Palestinian President Mahmoud Abbas on Friday handed UN Secretary-General Ban Ki-moon an official application for full UN membership on Friday.
"This is a historic day in which the Palestinians are demanding the right for independence," said senior Palestinian official Saeb Erekat.
The UN Security Council will take up the Palestinian bid for full statehood and UN membership on Monday. This is an unusually fast development compared to the normal tempo of the United Nations.
Council president Nawaf Salam of Lebanon told reporters on Friday that the 15-member council would begin discussions at 1900 GMT Monday to take up the application submitted earlier Friday by Abbas to the UN Secretary General. Ban passed the document hours later to the council, whose approval is needed for UN membership and full recognition of statehood.
An official from the Israeli delegation said that the Palestinians are worried since it is yet unclear if they have managed to gain a majority in the Security Council for their membership bid.
"The Palestinians' message of 'the world against the U.S. who casts a veto to again protect the Israelis' did not succeed," the Israeli official said.
The Palestinian delegation, however, voiced hope and excitement in what they called a "historic moment."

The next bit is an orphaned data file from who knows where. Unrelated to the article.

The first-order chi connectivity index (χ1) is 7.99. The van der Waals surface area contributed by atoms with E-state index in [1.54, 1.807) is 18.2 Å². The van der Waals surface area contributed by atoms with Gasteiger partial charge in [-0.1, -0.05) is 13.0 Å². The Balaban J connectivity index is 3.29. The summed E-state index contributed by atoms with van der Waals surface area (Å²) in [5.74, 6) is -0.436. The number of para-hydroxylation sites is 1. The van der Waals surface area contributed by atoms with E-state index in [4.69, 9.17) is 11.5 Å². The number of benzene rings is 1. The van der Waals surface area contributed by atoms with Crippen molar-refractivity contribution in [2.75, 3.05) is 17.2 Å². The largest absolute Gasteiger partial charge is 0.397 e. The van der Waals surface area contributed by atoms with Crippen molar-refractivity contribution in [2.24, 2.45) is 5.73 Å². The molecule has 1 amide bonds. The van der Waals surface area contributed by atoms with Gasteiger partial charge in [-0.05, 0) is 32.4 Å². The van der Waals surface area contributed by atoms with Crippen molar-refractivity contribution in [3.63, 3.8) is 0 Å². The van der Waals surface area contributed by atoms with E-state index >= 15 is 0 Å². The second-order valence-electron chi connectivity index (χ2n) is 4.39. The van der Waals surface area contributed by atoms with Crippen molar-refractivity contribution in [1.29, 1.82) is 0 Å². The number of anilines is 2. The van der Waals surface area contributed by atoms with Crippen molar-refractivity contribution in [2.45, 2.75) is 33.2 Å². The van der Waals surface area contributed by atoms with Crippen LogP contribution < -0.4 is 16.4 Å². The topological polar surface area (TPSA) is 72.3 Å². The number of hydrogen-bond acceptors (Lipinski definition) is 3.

"The feeling among the Palestinian delegation is resolute, excitement, anticipation and a sense of responsibility - history in the making," Dr. Husam Zomlot, a member of the delegation told Haaretz on Friday.
"We approach the United Nations with all eyes looking forward to the new era where there will be serious genuine peace in this part of the world. Every single diplomat we met today fully understands, endorses, and supports our quest for membership. "
He added that the Palestinian do not expect the Security Council vote to take place next week, saying that this is a process that would take a few weeks, but "not longer."
U.S. President Barack Obama has warned the United States would exercise its UN veto power to prevent a Palestinian state being declared by the 15-member Security Council.
Backing Israel's insistence the two sides must resume suspended negotiations, Obama this week said there can be "no shortcut" to a Middle East peace that attempts to circumvent a treaty between the Palestinians and Israel.
Palestinians say they have been patient during 20 years of peace talks that have yielded nothing, while Israel's occupation continues and settlements grow on West Bank land.
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